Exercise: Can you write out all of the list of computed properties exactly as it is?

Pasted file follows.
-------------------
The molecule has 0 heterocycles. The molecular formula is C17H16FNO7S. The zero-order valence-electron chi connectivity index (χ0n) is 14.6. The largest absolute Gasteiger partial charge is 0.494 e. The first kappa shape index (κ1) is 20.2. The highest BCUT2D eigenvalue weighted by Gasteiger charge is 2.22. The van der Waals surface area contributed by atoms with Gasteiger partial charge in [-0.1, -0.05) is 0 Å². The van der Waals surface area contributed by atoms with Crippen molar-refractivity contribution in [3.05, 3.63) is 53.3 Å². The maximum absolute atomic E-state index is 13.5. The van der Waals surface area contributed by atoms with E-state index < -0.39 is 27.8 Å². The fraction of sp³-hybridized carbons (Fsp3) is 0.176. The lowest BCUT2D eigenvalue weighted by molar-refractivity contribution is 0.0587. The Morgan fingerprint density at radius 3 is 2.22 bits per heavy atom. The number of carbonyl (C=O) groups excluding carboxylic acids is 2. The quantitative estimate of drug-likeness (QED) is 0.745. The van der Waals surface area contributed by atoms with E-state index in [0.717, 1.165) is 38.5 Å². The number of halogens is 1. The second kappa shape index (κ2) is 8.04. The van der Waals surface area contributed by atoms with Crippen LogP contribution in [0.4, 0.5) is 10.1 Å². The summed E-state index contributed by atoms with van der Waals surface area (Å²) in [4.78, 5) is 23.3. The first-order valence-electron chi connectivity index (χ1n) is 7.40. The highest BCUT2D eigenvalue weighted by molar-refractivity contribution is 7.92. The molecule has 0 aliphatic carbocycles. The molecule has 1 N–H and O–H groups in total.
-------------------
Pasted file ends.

The molecule has 0 heterocycles. The molecular formula is C17H16FNO7S. The zero-order valence-electron chi connectivity index (χ0n) is 14.6. The largest absolute Gasteiger partial charge is 0.494 e. The first kappa shape index (κ1) is 20.2. The highest BCUT2D eigenvalue weighted by Gasteiger charge is 2.22. The van der Waals surface area contributed by atoms with Gasteiger partial charge in [-0.1, -0.05) is 0 Å². The van der Waals surface area contributed by atoms with Crippen molar-refractivity contribution in [3.05, 3.63) is 53.3 Å². The maximum absolute atomic E-state index is 13.5. The van der Waals surface area contributed by atoms with E-state index < -0.39 is 27.8 Å². The fraction of sp³-hybridized carbons (Fsp3) is 0.176. The lowest BCUT2D eigenvalue weighted by molar-refractivity contribution is 0.0587. The Morgan fingerprint density at radius 3 is 2.22 bits per heavy atom. The number of carbonyl (C=O) groups excluding carboxylic acids is 2. The quantitative estimate of drug-likeness (QED) is 0.745. The van der Waals surface area contributed by atoms with E-state index in [0.717, 1.165) is 38.5 Å². The number of halogens is 1. The second kappa shape index (κ2) is 8.04. The van der Waals surface area contributed by atoms with Crippen LogP contribution in [0.4, 0.5) is 10.1 Å². The summed E-state index contributed by atoms with van der Waals surface area (Å²) in [4.78, 5) is 23.3. The first-order valence-electron chi connectivity index (χ1n) is 7.40. The highest BCUT2D eigenvalue weighted by molar-refractivity contribution is 7.92. The molecule has 0 aliphatic carbocycles. The molecule has 1 N–H and O–H groups in total.